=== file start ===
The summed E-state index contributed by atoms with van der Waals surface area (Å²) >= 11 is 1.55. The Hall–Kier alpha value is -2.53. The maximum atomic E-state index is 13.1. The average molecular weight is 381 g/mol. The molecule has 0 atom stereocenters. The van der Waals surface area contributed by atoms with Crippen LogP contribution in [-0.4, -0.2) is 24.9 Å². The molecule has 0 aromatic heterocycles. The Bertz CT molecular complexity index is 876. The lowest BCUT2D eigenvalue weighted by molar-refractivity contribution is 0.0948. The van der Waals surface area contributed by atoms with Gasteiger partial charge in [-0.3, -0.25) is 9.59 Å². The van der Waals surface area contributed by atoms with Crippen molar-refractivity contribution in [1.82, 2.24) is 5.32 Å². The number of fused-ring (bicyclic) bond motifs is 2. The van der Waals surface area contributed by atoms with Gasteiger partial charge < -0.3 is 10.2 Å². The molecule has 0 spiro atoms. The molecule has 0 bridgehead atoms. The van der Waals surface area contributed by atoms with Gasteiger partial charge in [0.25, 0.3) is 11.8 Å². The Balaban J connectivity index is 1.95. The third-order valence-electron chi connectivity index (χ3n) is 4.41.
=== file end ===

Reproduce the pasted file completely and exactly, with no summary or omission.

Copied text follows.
The summed E-state index contributed by atoms with van der Waals surface area (Å²) >= 11 is 1.55. The Hall–Kier alpha value is -2.53. The maximum atomic E-state index is 13.1. The average molecular weight is 381 g/mol. The molecule has 0 atom stereocenters. The van der Waals surface area contributed by atoms with Crippen LogP contribution in [-0.4, -0.2) is 24.9 Å². The molecule has 0 aromatic heterocycles. The Bertz CT molecular complexity index is 876. The lowest BCUT2D eigenvalue weighted by molar-refractivity contribution is 0.0948. The van der Waals surface area contributed by atoms with Gasteiger partial charge in [-0.3, -0.25) is 9.59 Å². The van der Waals surface area contributed by atoms with Crippen molar-refractivity contribution in [1.82, 2.24) is 5.32 Å². The number of fused-ring (bicyclic) bond motifs is 2. The van der Waals surface area contributed by atoms with Gasteiger partial charge < -0.3 is 10.2 Å². The molecule has 0 spiro atoms. The molecule has 0 bridgehead atoms. The van der Waals surface area contributed by atoms with Gasteiger partial charge in [0.25, 0.3) is 11.8 Å². The Balaban J connectivity index is 1.95. The third-order valence-electron chi connectivity index (χ3n) is 4.41.